A chance to restore a program and name
By Ferd Lewis
The first time Gib Arnold mentioned of someday going after the University of Hawai'i men's basketball coaching job, his friends were incredulous.
"They'll string you up," one pointedly told him years ago.
Yesterday, when he was named the new UH coach, the only thing Arnold had around his neck were lei.
Certainly it was, in part, due to the passage of time and, you'd like to think, the ability to forgive and forget the turbulent, 11-45, two-year tenure (1985-87) of his father, Frank, that helped get Arnold the job Friday.
It was also testimony to how persuasive Arnold was in interviews and how willing UH is to embrace someone who eloquently promises a better day and offers a new plan for its downtrodden program.
Advisory committee member Peter Ho, whose family ties with UH basketball go back more than 30 years, said the Arnold family tree was not a point of emphasis. "I have a 3-year-old son and I wouldn't want him judged by me," Ho said.
After the longest string of losing seasons in 22 years — dating back to you-know-whose time — frankly, the name should matter little, just the results.
Whoever athletic director Jim Donovan publicly presented yesterday is going to be feted if they can win. Whoever he brought in is going to be the "wrong" guy if he doesn't win.
If somebody named Bernie Madoff can take the 'Bows' fortunes to the NCAA tournament, he'll be the toast of Mānoa. Just as we already know even a sainted Fabulous Five member can be turned out for not winning or drawing enough.
For the 41-year-old Arnold, there is the excitement of a first-time head coaching job on the major college level. His effervescence spoke to the thrill of returning to a home and friends he embraced as a teenager.
And, never hovering very far away from the equation, there is also the opportunity to burnish the family name.
"He's gonna do his work and he's gonna, I hope, fully annihilate my reputation there to the point that it is no longer remembered," 76-year-old Frank Arnold said from his home in Boise, Idaho. "He will establish his own reputation and it is going to be a positive one."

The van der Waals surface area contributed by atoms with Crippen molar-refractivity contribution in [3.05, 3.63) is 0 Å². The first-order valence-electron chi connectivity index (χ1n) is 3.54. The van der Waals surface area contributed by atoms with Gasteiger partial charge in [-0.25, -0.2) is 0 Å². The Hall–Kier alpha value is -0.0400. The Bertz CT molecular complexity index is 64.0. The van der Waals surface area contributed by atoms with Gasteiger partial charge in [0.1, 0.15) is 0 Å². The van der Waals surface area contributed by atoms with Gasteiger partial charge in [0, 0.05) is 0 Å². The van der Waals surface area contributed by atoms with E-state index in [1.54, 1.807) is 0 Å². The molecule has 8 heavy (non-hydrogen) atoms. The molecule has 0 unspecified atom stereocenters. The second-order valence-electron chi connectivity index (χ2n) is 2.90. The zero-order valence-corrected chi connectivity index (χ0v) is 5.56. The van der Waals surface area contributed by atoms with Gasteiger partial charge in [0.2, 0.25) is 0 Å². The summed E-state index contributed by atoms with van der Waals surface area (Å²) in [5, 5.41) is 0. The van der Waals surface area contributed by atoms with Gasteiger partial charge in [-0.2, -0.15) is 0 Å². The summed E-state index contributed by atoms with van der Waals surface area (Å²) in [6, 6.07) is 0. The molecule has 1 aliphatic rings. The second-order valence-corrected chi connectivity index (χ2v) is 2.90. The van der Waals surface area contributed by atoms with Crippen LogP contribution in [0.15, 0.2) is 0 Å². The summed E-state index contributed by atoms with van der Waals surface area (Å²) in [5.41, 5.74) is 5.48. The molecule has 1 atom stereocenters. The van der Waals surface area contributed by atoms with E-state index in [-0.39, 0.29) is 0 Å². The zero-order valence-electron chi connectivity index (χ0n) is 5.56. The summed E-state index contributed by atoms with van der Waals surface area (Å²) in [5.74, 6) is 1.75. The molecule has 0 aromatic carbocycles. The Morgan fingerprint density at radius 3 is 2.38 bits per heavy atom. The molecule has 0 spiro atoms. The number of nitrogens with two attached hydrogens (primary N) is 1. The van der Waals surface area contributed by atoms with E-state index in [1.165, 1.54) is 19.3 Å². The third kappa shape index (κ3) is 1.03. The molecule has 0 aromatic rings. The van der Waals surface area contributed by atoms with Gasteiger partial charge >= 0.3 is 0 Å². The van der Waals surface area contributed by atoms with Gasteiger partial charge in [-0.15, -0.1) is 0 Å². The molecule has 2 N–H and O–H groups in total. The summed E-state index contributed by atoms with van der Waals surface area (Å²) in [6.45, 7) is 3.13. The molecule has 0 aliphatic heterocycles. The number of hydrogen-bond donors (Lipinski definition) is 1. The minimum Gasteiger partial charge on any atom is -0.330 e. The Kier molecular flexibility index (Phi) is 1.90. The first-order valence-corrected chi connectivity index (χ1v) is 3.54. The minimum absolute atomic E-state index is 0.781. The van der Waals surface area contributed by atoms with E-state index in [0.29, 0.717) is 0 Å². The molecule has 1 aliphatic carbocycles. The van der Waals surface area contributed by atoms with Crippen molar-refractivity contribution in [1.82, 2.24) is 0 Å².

Frank Arnold had the misfortune of being the wrong guy in the wrong place when he took over the 'Bows in 1985, a situation neither he nor the school fully grasped until it was too late. He came expecting to replicate his experiences of UCLA and Brigham Young here and had neither the temperament for nor the understanding of the challenge that awaited him.
"Within a year and a half I knew I wasn't the right person for the job," Frank Arnold said. "My philosophy was different and my personality and makeup is different (from Gib). It is a good thing for Gib that we're polar opposites. He's an islander at heart and I'm just as happy as I can be for him. I think the people will love him."
Friday, when Arnold called his father with the news of his hiring, he said his Dad, "told me how proud he was and started crying. ...
"I love my father. I'm proud of who he is. I'm proud that I'm his son. He's a great man. He's a great father and a great coach ... but the Arnold name here — to the basketball people here in Hawai'i — was a tough time and a tough era.
"... as his son, I've got the opportunity to change that and to build a program that the people of Hawai'i can be proud of and I'm honored to have that opportunity. I'm grateful for that. That means a lot to me."
Saint Mary's associate head coach Kyle Smith, whose team earned a trip to the Sweet 16 just hours before yesterday's press conference, would have been the timely and popular pick. One of the several former head coaches would have been an easy choice.
Instead, Donovan offered this considerable challenge to the one guy who has as much of an investment in turning it around as he does.